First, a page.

For onshore wind energy, the German government has set itself the goal of reaching an installed capacity of around 115 GW by 2030. Various measures have been taken to achieve this. The Onshore Wind Energy Act, which came into force on 1 February 2023, sets targets for designated land areas, namely 1.4% by 2027 and 2% by 2032 at state level. However, there is a notorious difference in speed between the northern and southern states, with the latter lagging behind, partly due to legislation at state level impeding swift expansion. In addition, planning and approval procedures need to be accelerated and an amendment to the Federal Nature Conservation Act is planned.
To tackle this situation the BMWK presented a new onshore wind strategy in May. Various stakeholders agreed on a package of measures to accelerate the expansion of wind capacity in Germany. Among other things, it deals with the preservation of existing plants and the acceleration of repowering, but also with the short-term mobilization of more land and the facilitation of securing land. Social support for wind power is also to be beefed up and the transport of wind turbine components and other large and heavy goods facilitated. Here, too, the implementation of the drafted measures in respective state laws will be of crucial importance. Conflicts could arise, for example, over the short-term mobilization of more land and the facilitation of securing land, as federal states impose their individual regulations, for example regarding distance rules.
On the other hand, for the offshore wind sector, the German government has set itself ambitious targets with the Offshore Wind Energy Act. This law stipulates an increase in the installed capacity of offshore wind energy to at least 30 GW by 2030, to at least 40 GW by 2035 and to at least 70 GW by 2045. Challenges for wind energy expansion are accelerated contract awards for grid connections. In addition, smaller areas for turbines with a capacity of 500 MW or more are to be put out to tender. An offshore realization agreement has been reached with the coastal states and grid operators.
The wind industry associations have largely welcomed the outcome of the second wind summit. In their view, though, it is crucial that the measures adopted are backed up by concrete timetables, approval procedures are accelerated, and that the expansion of the electricity grids, which are of paramount importance, are sped up. The German Association of Energy and Water Industries (BDEW) is calling for an even faster expansion of wind energy, pointing to the need to approve more areas, speed up the transport of wind turbines and recruit tens of thousands of skilled workers.
Implications for Businesses and Future Challenges
The plans to drastically ramp up the development of renewables have significant implications for all of society as well as for German industry. The ambitions, according to supporters, have the potential to unleash a wave of opportunities, driving job creation, fostering technological innovation, and placing Germany among the world leaders in solar and wind energy. The resulting surge in demand for renewables is expected to not only allow for the growth of existing companies but also to create a favorable environment for new ones, thus increasing competition and strengthening the local value chain. Such a creation of domestic added value would also positively affect acceptance among the wider public – a fatally neglected but crucial aspect of the expansion of renewable energy and thus of central importance for the energy transition. This would also further reduce Germany’s dependence on imported fossil fuels, enhancing energy security and minimizing the economic risks associated with volatile international energy markets. For these developments to take place on the necessary scale, however, effective support measures are needed to find competitive answers to the efforts of foreign economies, such as the American Inflation Reduction Act (IRA).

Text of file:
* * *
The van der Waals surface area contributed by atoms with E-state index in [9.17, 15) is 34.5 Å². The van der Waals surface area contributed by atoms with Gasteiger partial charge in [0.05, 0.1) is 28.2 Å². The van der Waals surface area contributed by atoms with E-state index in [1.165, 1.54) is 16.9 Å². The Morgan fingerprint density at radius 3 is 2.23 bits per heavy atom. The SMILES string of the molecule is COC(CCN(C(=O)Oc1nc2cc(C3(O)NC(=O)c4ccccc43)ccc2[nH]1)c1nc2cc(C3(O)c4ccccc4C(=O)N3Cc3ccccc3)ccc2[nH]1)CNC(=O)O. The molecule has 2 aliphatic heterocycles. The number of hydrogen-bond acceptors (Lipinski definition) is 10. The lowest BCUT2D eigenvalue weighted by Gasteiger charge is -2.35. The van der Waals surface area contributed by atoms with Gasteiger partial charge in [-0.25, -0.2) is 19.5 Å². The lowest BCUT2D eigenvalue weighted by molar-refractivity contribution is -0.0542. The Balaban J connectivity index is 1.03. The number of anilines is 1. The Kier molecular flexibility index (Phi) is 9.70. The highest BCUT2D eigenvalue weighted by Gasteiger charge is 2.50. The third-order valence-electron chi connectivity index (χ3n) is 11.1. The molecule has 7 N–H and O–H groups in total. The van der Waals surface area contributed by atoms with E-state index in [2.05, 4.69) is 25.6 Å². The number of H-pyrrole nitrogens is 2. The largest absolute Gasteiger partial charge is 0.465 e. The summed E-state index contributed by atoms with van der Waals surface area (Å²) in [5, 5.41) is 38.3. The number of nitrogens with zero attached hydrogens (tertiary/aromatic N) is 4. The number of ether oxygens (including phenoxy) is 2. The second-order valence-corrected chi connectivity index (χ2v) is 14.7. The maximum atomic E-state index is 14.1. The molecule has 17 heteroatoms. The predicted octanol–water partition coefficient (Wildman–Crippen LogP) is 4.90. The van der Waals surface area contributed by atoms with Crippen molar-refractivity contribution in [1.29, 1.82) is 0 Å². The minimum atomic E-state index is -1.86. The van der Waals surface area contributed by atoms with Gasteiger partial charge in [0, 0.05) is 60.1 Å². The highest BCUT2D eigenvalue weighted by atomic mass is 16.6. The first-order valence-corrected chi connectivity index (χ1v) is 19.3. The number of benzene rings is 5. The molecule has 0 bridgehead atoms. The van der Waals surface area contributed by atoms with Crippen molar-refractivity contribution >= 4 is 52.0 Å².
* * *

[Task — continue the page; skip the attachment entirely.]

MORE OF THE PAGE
The expansion of wind energy, and more precisely the measures compiled in the onshore wind strategy could also have a significant impact on local industry, provided that these measures are implemented in a timely and pragmatic manner. Measures such as mobilizing land at short notice, simplifying and accelerating approval procedures, and simplifying and accelerating repowering projects open new low-bureaucracy growth and expansion opportunities for both the onshore and offshore wind industry. They would carry a range of positive implications, benefiting various stakeholders including turbine manufacturers, enterprises in the maritime sector and suppliers.
However, the federal government’s ambition to transition the energy supply of a highly industrialized country categorically and rapidly to renewables also poses enormous challenges. This is because the plans collide with an economy that runs on enormous energy consumption and the competitiveness of which depends on low energy prices. A major future challenge is therefore to ensure competitive prices and security of supply. Moreover, alongside many profiteers, there may also be many losers from these rapid changes. The traffic light coalition must find ways of designing the energy transition in a socially responsible way, leaving no one behind. The current mood in the country sheds light on the magnitude of the political challenges: Citizens’ feelings of not being involved in the democratic process, of being sidelined and patronised has come to light in unprecedented ways in recent months for example, in debates about the heating law. At the same time, the coalition partners often disagree quite publicly over the road ahead. One of the biggest challenges for the future success of the traffic light coalition is thus to find understanding, a middle ground and broad support from citizens.